Let’s start in the beginning. How long have you been interested in photography?
While I’ve enjoyed experimenting in creative media and traditional film my entire life, my college years were the most formative for me as an artist. I double majored in photography as well as computer graphics and design. Whether intentionally or subconsciously, I believe my study of composition, lighting and creative thinking directly impacts my work and is an important distinction when compared to others that have not attended art school.
You seem to capture some of the most personal moments we’ve ever seen. Can you share your process with us?
First and foremost, I place a priority on getting to know my clients prior to any shoot. I want their photos to mean something to them and to reflect their personality. In fact that’s how I came up with my motto “A True Reflection of You.”
Would you say your approach is more candid or traditional?
I consider myself an “artistic photojournalist.” On occasion I’ll inspire or prompt a situation by setting events in motion, take a step back, and let the story unfold naturally. My direct interaction depends on the energy level at that moment in time. My goal is to be unobtrusive, but to also offer assistance to help my subjects look their best.
Your work is unique in many ways. Could you talk a bit about why you think that is.
While I think my work is visually accessible to most, I strive to be different in my technique and execution. Content and subject matter are usually most important to me. Many seem to concentrate on a specific look, but I try not to constrain myself. There are many options available when choosing a photographer, but for those that connect with my style and personality, I’m going to be a clear choice for them.
How many weddings and sessions do you typically shoot each year?
I think I’m an exception to the rule in that I only accept a small number of weddings – usually twelve to fifteen total. In most cases each wedding includes full day coverage and a personal session and an album. This allows me to double the amount of time that I spend with those that choose me. I’m a firm believer that this directly impacts the quality of the full experience and always results in better photographs.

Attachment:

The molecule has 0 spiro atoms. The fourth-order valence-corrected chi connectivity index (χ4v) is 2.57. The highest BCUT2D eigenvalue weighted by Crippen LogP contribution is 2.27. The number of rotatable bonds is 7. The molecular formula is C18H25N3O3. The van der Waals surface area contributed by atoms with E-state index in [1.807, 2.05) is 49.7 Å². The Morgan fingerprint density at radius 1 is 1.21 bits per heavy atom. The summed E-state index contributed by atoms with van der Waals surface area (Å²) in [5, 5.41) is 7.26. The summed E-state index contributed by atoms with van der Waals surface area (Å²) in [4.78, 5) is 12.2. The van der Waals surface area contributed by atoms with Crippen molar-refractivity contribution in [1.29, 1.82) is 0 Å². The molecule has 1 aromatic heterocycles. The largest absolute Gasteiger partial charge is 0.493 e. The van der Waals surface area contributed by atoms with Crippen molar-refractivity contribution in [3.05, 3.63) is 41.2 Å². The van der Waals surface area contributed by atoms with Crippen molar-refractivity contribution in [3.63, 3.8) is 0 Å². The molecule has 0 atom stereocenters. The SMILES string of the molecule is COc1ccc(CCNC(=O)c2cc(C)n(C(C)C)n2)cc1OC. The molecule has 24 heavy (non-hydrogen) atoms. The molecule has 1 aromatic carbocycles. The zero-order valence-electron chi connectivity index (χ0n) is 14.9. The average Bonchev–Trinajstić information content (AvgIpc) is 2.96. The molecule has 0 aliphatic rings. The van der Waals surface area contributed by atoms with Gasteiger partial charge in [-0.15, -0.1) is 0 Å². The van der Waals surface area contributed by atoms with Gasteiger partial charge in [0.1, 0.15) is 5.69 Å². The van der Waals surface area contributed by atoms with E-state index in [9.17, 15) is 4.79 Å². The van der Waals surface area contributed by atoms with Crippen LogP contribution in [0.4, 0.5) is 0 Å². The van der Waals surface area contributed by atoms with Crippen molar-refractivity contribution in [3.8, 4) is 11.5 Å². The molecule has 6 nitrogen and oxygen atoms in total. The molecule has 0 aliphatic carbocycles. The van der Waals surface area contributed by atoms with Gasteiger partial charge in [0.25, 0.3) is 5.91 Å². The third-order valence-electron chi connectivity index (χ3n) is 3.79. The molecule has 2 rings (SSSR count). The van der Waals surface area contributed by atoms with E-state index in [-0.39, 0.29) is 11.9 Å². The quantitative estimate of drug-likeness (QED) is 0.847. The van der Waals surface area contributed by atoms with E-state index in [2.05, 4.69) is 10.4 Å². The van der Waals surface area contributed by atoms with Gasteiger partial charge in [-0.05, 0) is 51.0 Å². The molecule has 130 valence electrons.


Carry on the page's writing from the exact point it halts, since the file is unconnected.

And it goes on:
What do you feel is the most challenging thing about photographing weddings?
Weddings are a whirlwind of emotion and moments and can sometimes feel like there’s not enough time to fit everything in. I think that timing and anticipating key moments can be challenging but also extremely rewarding. When I’ve captured something truly special, I often feel a sense of excitement and appreciation for the opportunity to document that moment in time.
How do you choose which images you ultimately provide to your clients?
The selection and image editing process is of the utmost importance to me so I tend to approach it in a similar way to how I shoot. I try to strike a perfect balance between images that are meaningful to my clients and those that I believe tell the story of the day in an artistic way. I’m often liberal in my choices and try to edit and provide them with most of the images I take. If there are multiple images of a moment that is essentially the same I scrutinize that set to choose the best few but if the capture is unique I always include it just in case it holds special meaning to someone.
The vibrancy and clarity in your work is something that immediately stands out. Could you talk about how you achieve this effect and if you retouch your photos?
A great photograph often starts in the camera. I invest in the highest quality equipment and constantly work hard to improve my technique. I personally edit and process every single photo for my clients. Some photographers like to outsource their work but I don’t. I feel that I have the most intimate knowledge of what is important to them. By continuing to ask myself the question ‘Is there anything I can do to improve this photograph?’ I’m confident in delivering the highest quality results. I do spend a lot of time retouching photos but my goal is to present natural looking images in which no one could know what has been done.